Diabetes is considered an epidemic in the United States, affecting nearly 10% of the population. Telehealth allows many of those people to connect with their endocrinologist and receive quality diabetes care via phone call, text message, or most commonly, video chat. Also called telemedicine or virtual doctor visits, telehealth helps people with diabetes by making access to specialists easier, supporting better self-care between appointments, and catching complications sooner. Extensive studies have shown that telehealth is safe and effective, with a high rate of patient satisfaction.
In the United States, many of those living with diabetes don’t have access to a local endocrinologist, especially the 20% of the population in rural areas. It’s expensive and time consuming to travel long distances for care and keeping appointments can be difficult for those who work. Telehealth saves time and money and has been shown to reduce appointment cancellations.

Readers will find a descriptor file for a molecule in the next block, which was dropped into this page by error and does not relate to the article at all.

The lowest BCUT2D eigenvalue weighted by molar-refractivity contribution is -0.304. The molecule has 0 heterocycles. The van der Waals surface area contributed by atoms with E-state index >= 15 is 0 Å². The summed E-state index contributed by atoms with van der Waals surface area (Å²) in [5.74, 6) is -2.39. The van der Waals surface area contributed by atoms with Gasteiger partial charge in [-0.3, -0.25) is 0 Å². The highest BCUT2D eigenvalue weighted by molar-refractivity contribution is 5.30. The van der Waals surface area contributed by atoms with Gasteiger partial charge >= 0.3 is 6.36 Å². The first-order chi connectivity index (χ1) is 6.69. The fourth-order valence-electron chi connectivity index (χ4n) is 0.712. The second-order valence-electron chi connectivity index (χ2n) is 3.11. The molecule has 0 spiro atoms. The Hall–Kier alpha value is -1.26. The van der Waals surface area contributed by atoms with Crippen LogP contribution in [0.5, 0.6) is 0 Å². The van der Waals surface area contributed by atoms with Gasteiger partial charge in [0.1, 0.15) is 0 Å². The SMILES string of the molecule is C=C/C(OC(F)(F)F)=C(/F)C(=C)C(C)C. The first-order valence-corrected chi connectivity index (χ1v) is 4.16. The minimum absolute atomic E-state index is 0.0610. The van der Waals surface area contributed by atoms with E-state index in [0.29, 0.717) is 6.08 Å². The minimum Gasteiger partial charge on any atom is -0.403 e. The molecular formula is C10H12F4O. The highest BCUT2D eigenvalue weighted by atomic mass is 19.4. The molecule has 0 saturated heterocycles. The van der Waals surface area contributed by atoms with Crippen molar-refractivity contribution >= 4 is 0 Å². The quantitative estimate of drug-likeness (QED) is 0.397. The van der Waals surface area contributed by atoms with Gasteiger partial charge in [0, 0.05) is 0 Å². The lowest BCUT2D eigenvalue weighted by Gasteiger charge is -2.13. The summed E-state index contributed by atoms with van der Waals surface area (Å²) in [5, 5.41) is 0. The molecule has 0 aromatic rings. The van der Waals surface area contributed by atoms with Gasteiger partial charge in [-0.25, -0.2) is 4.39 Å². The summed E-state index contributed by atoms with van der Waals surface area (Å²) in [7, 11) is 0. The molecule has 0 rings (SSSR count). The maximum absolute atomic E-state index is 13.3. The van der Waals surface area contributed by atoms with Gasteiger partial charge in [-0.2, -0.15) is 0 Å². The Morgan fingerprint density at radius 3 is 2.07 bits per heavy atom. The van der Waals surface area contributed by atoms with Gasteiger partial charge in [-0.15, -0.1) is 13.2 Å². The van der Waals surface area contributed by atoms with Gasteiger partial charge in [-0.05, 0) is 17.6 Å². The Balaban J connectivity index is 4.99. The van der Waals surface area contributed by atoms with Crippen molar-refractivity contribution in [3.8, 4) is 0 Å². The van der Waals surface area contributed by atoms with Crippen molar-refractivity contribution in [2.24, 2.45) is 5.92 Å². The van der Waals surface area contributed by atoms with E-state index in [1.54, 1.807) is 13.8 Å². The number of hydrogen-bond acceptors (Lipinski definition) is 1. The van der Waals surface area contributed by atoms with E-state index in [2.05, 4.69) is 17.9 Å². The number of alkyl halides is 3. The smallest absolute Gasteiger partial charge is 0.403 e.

Regardless of where people live, there are times when it’s not advisable to visit a healthcare facility due to the risk of infection from other people. During the coronavirus disease 2019 (COVID-19) pandemic, for example, telehealth has made it possible for many people with diabetes to receive care from a safe distance.
In addition to providing access to online endocrinologists, telehealth can connect people with diabetes to a full healthcare support team that:
Telehealth has been shown to help improve blood glucose control in those with diabetes, the primary goal of self-care, as well as lower blood pressure and LDL (bad) cholesterol.
According to some estimates, those with diabetes only see their doctor every few months. Telemedicine makes it possible to receive more care more often, catch complications sooner, and plan treatment earlier for better outcomes.
Many healthcare providers are now offering some type of telehealth program. Ask your primary healthcare provider or endocrinologist about your options and talk with your insurance company about coverage.